Zebra stripes are the result of genetic and environmental factors. Scientists are still debating the exact reasons for the evolution of zebra stripes, but some hypotheses include camouflage, temperature regulation, and the deterrence of biting flies. Nature’s patterns, such as stripes and spots, are thought to be the result of chemical interactions. According to this new study, the mathematical basis of these patterns also governs how the sperm tail moves.

The findings, published in Nature Communications, show that flagella movement in sperm tails and cilia, for example, follows the same pattern formation template discovered by the famous mathematician Alan Turing. Flagellar undulations generate waves that travel along the tail to propel sperm and microbes forward.

Alan Turing is best known for his role in breaking the Enigma code during WWII. He did, however, develop a pattern formation theory that predicted that chemical patterns could appear spontaneously with just two ingredients: chemicals spreading out (diffusing) and reacting together. Turing was the first to propose the reaction-diffusion theory for pattern formation.

Live spontaneous motion of flagella and cilia is observed everywhere in nature, but little is known about how they are orchestrated. They are critical in the health and disease, reproduction, evolution, and survivorship of almost every aquatic microorganism on Earth.

Dr. Hermes Gadêlha

Turing paved the way for a completely new type of investigation that used reaction-diffusion mathematics to understand natural patterns. Turing patterns are the chemical patterns that Turing first imagined. Although not yet proven by experimental evidence, these patterns are thought to govern many patterns in nature, including leopard spots, the whorl of seeds in a sunflower’s head, and sand patterns on the beach. Turing’s theory has applications ranging from biology and robotics to astrophysics.

Mathematician Dr Hermes Gadêlha, head of the Polymaths Lab, and his Ph.D. student James Cass conducted this research in the School of Engineering Mathematics and Technology at the University of Bristol. Gadêlha explained: “Live spontaneous motion of flagella and cilia is observed everywhere in nature, but little is known about how they are orchestrated. They are critical in health and disease, reproduction, evolution, and survivorship of almost every aquatic microorganism on earth.”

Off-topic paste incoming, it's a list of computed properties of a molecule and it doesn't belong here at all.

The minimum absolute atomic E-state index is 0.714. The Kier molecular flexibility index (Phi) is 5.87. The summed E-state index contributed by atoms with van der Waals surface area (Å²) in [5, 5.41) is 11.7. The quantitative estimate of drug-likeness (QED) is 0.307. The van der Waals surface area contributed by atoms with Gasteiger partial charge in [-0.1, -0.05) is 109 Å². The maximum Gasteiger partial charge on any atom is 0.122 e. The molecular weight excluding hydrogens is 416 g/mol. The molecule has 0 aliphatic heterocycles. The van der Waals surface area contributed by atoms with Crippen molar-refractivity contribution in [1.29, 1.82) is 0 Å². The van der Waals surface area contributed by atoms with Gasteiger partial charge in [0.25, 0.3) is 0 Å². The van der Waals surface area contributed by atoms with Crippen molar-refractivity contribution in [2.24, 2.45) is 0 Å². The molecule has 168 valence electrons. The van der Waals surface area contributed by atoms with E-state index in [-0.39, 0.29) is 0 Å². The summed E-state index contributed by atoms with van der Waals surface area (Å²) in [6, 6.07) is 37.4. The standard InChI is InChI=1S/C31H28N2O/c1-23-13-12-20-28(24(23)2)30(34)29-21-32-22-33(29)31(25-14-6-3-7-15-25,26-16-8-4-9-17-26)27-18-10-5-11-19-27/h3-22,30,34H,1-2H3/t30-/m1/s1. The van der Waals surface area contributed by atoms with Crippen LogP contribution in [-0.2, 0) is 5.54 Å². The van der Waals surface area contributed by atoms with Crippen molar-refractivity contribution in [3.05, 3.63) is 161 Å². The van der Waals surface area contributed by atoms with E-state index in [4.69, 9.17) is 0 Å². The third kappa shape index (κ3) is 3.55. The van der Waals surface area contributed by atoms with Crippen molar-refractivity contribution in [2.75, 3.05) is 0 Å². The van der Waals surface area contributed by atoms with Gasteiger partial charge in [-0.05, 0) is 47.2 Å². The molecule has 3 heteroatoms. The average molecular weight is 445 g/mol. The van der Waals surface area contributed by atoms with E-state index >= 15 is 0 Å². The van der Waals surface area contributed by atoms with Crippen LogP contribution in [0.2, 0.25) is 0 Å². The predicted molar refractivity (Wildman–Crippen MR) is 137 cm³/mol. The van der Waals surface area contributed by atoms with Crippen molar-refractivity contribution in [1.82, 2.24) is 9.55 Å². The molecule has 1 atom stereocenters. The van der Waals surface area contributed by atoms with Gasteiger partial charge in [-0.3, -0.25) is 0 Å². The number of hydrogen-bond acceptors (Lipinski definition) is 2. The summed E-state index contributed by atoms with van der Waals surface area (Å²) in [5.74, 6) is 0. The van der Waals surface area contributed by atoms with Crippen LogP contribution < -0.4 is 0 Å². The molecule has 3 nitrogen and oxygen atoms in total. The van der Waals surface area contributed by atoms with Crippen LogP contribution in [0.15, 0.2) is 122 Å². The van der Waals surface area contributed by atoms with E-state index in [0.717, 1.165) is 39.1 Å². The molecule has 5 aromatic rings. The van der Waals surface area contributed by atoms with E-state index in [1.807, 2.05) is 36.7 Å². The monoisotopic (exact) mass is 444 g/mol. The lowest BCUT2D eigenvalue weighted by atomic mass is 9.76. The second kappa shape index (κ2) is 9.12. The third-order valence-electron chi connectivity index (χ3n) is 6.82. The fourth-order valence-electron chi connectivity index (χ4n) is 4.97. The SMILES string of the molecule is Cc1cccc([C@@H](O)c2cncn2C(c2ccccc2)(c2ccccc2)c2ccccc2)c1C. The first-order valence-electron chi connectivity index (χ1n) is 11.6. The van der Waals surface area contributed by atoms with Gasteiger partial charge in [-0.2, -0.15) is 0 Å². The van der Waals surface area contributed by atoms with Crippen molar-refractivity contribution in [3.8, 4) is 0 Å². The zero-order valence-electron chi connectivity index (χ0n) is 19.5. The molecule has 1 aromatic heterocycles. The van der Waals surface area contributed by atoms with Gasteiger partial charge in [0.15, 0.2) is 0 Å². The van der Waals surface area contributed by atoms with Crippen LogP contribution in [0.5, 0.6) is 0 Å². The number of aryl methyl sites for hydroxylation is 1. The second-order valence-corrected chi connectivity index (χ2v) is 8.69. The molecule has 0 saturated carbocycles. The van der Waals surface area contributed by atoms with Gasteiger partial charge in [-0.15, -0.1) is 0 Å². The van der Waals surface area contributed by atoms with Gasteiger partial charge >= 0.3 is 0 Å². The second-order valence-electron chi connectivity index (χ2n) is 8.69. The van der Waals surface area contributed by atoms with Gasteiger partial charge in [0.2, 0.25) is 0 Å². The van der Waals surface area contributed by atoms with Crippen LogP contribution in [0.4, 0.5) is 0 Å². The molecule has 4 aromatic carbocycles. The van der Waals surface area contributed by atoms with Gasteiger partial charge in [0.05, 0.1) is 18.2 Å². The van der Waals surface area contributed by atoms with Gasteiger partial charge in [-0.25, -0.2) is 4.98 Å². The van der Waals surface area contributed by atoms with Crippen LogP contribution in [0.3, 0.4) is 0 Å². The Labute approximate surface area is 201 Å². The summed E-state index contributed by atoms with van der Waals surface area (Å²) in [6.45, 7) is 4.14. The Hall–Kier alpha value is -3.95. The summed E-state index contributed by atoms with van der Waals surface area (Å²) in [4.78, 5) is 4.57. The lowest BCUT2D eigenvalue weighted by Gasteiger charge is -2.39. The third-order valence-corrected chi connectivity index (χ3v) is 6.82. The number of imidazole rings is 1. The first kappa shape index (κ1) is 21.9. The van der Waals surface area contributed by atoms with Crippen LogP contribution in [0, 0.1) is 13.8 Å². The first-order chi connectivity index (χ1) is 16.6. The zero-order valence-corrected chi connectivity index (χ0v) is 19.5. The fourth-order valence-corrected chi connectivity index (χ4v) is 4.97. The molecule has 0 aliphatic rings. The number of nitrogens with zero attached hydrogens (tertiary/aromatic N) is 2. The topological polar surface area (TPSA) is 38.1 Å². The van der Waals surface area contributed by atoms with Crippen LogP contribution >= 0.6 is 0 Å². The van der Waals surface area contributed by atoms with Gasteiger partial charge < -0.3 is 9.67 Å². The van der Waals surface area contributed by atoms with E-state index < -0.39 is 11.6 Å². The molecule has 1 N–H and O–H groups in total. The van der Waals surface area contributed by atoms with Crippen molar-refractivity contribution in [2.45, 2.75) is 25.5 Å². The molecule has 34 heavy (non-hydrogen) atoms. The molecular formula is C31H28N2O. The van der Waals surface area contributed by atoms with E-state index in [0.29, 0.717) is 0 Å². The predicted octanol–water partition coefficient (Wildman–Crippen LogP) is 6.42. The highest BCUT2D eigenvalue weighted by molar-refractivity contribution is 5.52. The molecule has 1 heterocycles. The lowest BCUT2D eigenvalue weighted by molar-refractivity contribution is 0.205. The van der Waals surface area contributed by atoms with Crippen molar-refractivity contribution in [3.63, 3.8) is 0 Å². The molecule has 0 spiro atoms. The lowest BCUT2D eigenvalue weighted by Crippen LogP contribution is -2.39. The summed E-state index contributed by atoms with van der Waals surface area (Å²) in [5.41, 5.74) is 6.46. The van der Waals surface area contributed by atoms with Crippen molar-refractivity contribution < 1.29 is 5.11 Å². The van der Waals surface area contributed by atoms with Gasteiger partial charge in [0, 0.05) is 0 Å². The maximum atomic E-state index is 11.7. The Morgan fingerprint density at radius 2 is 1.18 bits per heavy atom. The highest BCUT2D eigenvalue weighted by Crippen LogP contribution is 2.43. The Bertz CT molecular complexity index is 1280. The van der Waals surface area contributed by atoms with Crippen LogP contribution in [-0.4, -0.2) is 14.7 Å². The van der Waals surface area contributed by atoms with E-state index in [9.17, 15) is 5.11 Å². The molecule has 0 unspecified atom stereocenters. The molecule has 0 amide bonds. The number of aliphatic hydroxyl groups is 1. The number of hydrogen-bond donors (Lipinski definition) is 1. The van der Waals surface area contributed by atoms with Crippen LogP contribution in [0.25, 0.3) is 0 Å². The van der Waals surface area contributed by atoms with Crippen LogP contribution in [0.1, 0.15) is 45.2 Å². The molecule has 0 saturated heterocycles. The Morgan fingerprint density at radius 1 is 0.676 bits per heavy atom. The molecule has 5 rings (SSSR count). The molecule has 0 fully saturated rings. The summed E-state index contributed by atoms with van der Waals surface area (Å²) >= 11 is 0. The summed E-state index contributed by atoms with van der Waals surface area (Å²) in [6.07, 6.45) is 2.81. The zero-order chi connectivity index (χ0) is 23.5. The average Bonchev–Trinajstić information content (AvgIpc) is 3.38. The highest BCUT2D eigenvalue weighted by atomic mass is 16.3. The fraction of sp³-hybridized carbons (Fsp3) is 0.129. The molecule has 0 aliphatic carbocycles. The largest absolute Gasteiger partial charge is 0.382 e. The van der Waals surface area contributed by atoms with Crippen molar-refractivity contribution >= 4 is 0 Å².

The team was inspired by recent observations in low-viscosity fluids that the surrounding environment plays a minor role in the flagellum. They used mathematical modeling, simulations, and data fitting to show that flagellar undulations can arise spontaneously without the influence of their fluid environment.

Mathematically this is equivalent to Turing’s reaction-diffusion system that was first proposed for chemical patterns. In the case of sperm swimming, chemical reactions of molecular motors power the flagellum, and bending movement diffuses along the tail in waves. The level of generality between visual patterns and patterns of movement is striking and unexpected and shows that only two simple ingredients are needed to achieve highly complex motion.

Dr. Gadêlha added: “We show that this mathematical ‘recipe’ is followed by two very distant species — bull sperm and Chlamydomonas (a green algae that is used as a model organism across science), suggesting that nature replicates similar solutions. Traveling waves emerge spontaneously even when the flagellum is uninfluenced by the surrounding fluid. This means that the flagellum has a fool-proof mechanism to enable swimming in low viscosity environments, which would otherwise be impossible for aquatic species.”

“This is the first time that model simulations have performed well in comparison to experimental data.” We are grateful to the researchers who made their data freely available to us, as we would not have been able to conduct this mathematical study otherwise.”

These findings could be used to better understand fertility issues associated with abnormal flagellar motion and other ciliopathies (diseases caused by ineffective cilia in human bodies) in the future. As the team discovered a simple ‘mathematical recipe’ for creating movement patterns, this could be explored further for robotic applications, artificial muscles, and animated materials.

Dr. Gadêlha also works in the SoftLab at Bristol Robotics Laboratory (BRL), where he uses pattern formation mathematics to develop the next generation of soft robots.

“In 1952, Turing unlocked the reaction-diffusion basis of chemical patterns,” according to Dr. Gadêlha. “We show that the flagellum, the ‘atom’ of motion in the cellular world, uses Turing’s template to shape patterns of movement driving tail motion that propels sperm forward.”

“While this is an important step toward mathematically decoding spontaneous animation in nature, our reaction-diffusion model is far too simple to fully capture all complexity.” Other models may exist in the space of models with equal, or even better, fits with experiments that we are simply unaware of, and thus much more research is required!”